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I was expecting the worst, but this was actually a really well-done video explaining the issues to do with completeness, consistency, and decidability in mathematics, and how it relates to computer science. Highly recommended!

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Moreover, there is also a lack of knowledge about Karl Popper and the scientific method in scientific circles. For most it is counter intuitive to understand the rejection of the inductivist approach of the scientific method and the limits sets by the empirical falsification. Accepting that in empirical sciences, no theory can be proven is at the opposite how education and teaching scientific theory is done and how the transfer of knowledge occurs in academia (being lessons at university or peer-reviewed research). I wish we could accept and teach a more probabilist view of the truth without the need to set in stone everything. It goes further than just science but it is really present in the scientific discouse.

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This reminds me of Gettier’s two-pager “Is Justified True Belief Knowledge?” His counter examples rely on conclusions from cogent inductive arguments being true for the wrong reasons.

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The few minutes starting here are the best explanation I’ve seen of why the halting problem is undecidable.

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While I am far from being an expert on this topic, I have always felt that the importance of incompleteness theorems in computer science and mathematics has been overstated. Part of the reason is terminology – while it’s true in mathematical terms that “you can’t prove everything that’s true”, the statement sounds a lot deeper than it really is because the mathematicians are using a very specific definition of “proof” and “true” and “everything” that doesn’t necessarily correspond to the definitions we are all familiar with.

I like to see incompleteness as a modeling problem. We normally choose a certain set of axioms to encode our assumptions about the world. Those axioms aren’t exhaustive, so it’s possible to imagine two systems which satisfy the axioms but differ in other important ways, leading to statements that are “true” in one system but “false” in the other. If you want to narrow the scope of your analysis, you need to introduce more axioms – so we have things like parallel postulate to separate Euclidean from non-Euclidean geometry. This is a reminder that all models are wrong, but some are useful. If we study the world through a lens of a particular set of axioms, we might be able to use the axioms to prove things about the world, but behavior we observe in the world may or may not be a consequence of those axioms.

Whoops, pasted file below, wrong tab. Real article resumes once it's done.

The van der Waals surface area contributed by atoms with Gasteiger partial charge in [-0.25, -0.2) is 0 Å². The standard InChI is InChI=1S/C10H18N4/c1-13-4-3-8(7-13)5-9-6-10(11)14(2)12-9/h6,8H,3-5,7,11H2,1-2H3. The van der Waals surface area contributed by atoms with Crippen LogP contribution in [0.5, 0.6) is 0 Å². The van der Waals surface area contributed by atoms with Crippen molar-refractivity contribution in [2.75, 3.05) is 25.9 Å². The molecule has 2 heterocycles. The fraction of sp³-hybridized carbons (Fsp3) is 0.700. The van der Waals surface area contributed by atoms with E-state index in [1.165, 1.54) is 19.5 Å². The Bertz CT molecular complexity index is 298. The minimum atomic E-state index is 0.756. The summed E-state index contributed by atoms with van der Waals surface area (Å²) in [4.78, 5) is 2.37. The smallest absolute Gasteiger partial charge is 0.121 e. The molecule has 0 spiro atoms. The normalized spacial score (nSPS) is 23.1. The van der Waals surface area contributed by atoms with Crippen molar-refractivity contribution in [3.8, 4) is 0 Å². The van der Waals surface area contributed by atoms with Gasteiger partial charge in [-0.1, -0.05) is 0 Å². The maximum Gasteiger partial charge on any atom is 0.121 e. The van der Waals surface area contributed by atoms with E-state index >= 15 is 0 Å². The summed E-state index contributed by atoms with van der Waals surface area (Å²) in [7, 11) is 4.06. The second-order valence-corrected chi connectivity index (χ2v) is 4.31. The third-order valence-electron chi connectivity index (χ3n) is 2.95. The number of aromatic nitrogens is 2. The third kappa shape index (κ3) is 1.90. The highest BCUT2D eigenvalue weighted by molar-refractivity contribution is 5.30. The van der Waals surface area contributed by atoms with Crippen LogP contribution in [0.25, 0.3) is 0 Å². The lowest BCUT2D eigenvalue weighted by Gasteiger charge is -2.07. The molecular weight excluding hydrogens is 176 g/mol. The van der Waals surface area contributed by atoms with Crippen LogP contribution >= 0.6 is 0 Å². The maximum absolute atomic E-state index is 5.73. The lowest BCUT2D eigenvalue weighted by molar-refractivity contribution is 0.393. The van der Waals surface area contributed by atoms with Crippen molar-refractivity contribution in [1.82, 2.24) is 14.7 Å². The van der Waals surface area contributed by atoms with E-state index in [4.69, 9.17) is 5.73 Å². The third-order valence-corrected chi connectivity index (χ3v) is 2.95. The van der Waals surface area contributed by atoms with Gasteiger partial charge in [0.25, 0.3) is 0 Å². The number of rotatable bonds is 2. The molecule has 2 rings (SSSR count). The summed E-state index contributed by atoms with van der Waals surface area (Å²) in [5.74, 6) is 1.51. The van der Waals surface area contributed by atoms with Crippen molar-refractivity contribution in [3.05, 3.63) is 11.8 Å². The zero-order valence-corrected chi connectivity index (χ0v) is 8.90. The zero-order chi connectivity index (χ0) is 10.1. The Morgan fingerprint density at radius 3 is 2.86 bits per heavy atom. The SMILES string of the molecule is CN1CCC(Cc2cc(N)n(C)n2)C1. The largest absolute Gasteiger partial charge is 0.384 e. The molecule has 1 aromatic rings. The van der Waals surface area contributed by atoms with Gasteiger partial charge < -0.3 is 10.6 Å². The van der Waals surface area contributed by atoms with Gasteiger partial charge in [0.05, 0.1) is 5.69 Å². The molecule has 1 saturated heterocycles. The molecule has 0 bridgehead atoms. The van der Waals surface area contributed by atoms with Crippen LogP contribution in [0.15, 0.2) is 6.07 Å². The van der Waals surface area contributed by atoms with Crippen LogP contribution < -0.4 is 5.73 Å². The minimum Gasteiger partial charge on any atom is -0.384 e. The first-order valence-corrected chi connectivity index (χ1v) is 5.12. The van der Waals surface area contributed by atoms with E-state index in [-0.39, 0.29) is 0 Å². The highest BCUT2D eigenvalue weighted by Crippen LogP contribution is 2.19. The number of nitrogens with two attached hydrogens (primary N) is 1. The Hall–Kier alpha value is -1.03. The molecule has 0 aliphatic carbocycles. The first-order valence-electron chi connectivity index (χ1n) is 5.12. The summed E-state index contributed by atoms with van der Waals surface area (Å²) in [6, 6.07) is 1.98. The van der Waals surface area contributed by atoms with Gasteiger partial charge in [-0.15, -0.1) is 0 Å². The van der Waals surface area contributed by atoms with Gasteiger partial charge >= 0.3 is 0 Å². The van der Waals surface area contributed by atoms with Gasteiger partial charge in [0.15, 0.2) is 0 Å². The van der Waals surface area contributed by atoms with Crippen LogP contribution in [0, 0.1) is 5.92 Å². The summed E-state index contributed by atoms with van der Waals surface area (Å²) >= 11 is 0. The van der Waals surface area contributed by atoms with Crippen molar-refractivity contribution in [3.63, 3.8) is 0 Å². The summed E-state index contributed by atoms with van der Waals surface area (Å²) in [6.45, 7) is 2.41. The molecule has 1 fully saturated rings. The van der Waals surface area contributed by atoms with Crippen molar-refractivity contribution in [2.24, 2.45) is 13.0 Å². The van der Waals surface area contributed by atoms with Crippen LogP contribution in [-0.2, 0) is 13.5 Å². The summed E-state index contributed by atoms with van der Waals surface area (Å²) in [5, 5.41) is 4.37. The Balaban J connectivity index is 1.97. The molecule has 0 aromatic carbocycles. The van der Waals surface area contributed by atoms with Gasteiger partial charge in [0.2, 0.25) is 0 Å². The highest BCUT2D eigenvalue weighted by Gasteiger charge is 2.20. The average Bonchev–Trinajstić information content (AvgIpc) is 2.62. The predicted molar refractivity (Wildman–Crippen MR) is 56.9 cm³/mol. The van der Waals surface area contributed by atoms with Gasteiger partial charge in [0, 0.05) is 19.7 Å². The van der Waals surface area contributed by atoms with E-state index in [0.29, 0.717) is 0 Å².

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Philosophers brought up exactly this objection to Gödel’s initial work: Sure, perhaps the Peano natural numbers are incomplete, but that doesn’t mean that reality itself is incomplete or inconsistent, just that Peano’s definitions are incomplete.

Tarski saw how to extend Gödel’s work to cover this loophole. Tarski’s Undefinability of Truth is, broadly, the claim that a sufficiently-complex formal system is always unable to talk about its own notion of truth. Here, “proof” means a sequence of logical syllogisms, “true” means proofs that start from axioms, and “everything” means any objects which are described inside the formal system. Tarski took Gödel’s statement about natural numbers, and extended it to any system which claims to talk of beauty, love, truth, etc., as long as that system also happens to know about natural numbers.

What Gödel showed isn’t that all models of the natural numbers are wrong, but that some models of the natural numbers are useful. Rather, what they showed is that all theories of the natural numbers are incomplete at best. No finite listing of first-order axioms can fully describe the natural numbers; given any such set of axioms, Gödel showed how to generate an infinite list of axioms G₀, G₁, etc. which each denote a true-but-unprovable fact about natural numbers.